Nobody wants to hear from these women though. The hardliners will dismiss their experiences as anecdotal, a symptom of a patriarchal shell game that isn’t indicative of most women’s experiences. And why would they acknowledge this progress? After all, it undermines their entire identity as the fighters of ingrained oppression. Like hardline conservatives and their cult-like faith in free market capitalism, there is no room for negotiation. Both progressives and conservatives engage in echo chamber activism born out of polarization that defines the other side as the enemy while branding their own side as unerring. There is never any compromise, never any debate to water down the dogma. Facts that contradict the radical positions of either side are off-limits, viewed through a lens tinted with the notion that the ends always justify the means, especially when those ends are all about justice.

I still consider myself a person with strong progressive ideals. I am on the centre/left of every issue I can think of, except one: political correctness. That a notorious troll like Milo concurs with my assessment of who is stifling free speech does not mean I endorse his brand, but I’m not about to stop him from speaking either. It’s paradoxical, and my daughter shouldn’t have to choose between a demagogue and a side too afraid to admit they’ve already won a few battles in the fight against inequality.


Election 2011: How Canada is Replicating America’s Hyper Partisan Politics


 NDP surge means more than a political shift – it completes the national polarization process

By: James Di Fiore

As far as Parliamentary systems go, Canada once had an international reputation of demonstrating fiscal prudence, strong social policies and a peacekeeping military. It wasn’t too long ago when our national identity was predicated on our ability to differentiate ourselves, respectfully of course, from our American cousins. Canadians, a patchwork of various political leanings, had a reputation of not letting ideology trump civil discourse, even while their politicians took cheap shots or when Question Period looked like Romper Room. Americans, by contrast, treat politics like a blood sport, a tug of war between polar opposites fueled by cable news, conspiracy and the tendency to vilify opposing views. And while the two countries are easily separated by this political distinction, that gap is shrinking ominously.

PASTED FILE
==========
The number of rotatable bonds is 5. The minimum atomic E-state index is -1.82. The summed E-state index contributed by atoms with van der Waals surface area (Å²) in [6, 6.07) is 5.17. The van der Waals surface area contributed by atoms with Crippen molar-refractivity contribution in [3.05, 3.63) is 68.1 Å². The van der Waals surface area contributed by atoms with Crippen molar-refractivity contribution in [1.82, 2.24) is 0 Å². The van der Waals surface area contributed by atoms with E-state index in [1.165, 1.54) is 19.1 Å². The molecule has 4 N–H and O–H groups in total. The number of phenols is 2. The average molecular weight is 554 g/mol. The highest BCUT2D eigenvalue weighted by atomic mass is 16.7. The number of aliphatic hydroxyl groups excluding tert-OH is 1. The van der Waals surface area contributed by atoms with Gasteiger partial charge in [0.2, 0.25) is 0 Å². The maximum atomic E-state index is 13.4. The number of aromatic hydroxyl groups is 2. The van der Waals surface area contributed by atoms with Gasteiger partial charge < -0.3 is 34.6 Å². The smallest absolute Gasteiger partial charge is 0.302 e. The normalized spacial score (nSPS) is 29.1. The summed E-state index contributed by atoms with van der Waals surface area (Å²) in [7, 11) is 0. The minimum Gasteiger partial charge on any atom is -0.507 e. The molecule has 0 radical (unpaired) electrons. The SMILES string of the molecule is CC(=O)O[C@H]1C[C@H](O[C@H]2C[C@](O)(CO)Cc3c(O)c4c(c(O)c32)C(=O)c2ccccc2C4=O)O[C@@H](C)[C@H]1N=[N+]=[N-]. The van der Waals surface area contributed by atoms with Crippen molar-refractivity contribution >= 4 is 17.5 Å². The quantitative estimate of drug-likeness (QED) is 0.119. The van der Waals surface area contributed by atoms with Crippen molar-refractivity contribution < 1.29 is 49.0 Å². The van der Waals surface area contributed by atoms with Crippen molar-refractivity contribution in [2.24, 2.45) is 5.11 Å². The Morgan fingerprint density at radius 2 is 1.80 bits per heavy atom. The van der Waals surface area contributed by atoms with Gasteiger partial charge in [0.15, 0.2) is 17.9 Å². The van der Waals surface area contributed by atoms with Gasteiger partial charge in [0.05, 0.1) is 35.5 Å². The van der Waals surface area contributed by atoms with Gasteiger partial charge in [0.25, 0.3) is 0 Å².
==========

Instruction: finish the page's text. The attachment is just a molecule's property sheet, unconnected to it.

The 2011 election has been preempted by deliberate tactics of aspersions meant to reinforce political differences rather than spotlight honest disagreements. This reinforcement seems logical on the surface; after all, this is an election of partisan ideas and genuine dissimilarities between the parties. But the tactical trends indicate an increase in hyperbole, demonization and vitriol between regular people, not just the leaders they support. Evidence of this new mindset among voters can be seen on social networking sites, the opinion sections of news outlets and in pubs and coffee shops across the country. The two sides are drifting from the center, espousing far right and far left ideals while warning their fellow Canadians of the perils of political views opposite from their own.

By attacking Stephen Harper on military spending, corporate tax cuts and perceived government secrecy, the Liberals and NDP are inciting reactionary rhetoric from their loyalists rather than a frank discussion on policy differences. Rooted in these talking points may be reasonable concerns, but the conversation is routinely fertilized with fear mongering and allegations of conspiracy.

The far right, disciplined in their ability to robotically stay on message, firebomb the left with labels like ‘socialist’, ‘fiberal’ and ‘anti-Semite’. The latter smear is telegraphed and eerily reminiscent of Evangelical America, the slur being delivered arbitrarily and deliberate. The term socialism, as the Obama era has demonstrated, is now the political equivalent of calling a person a Brownshirt, stoking a reaction among those conservatives who still cynically dub Canada ‘Canuckistan.’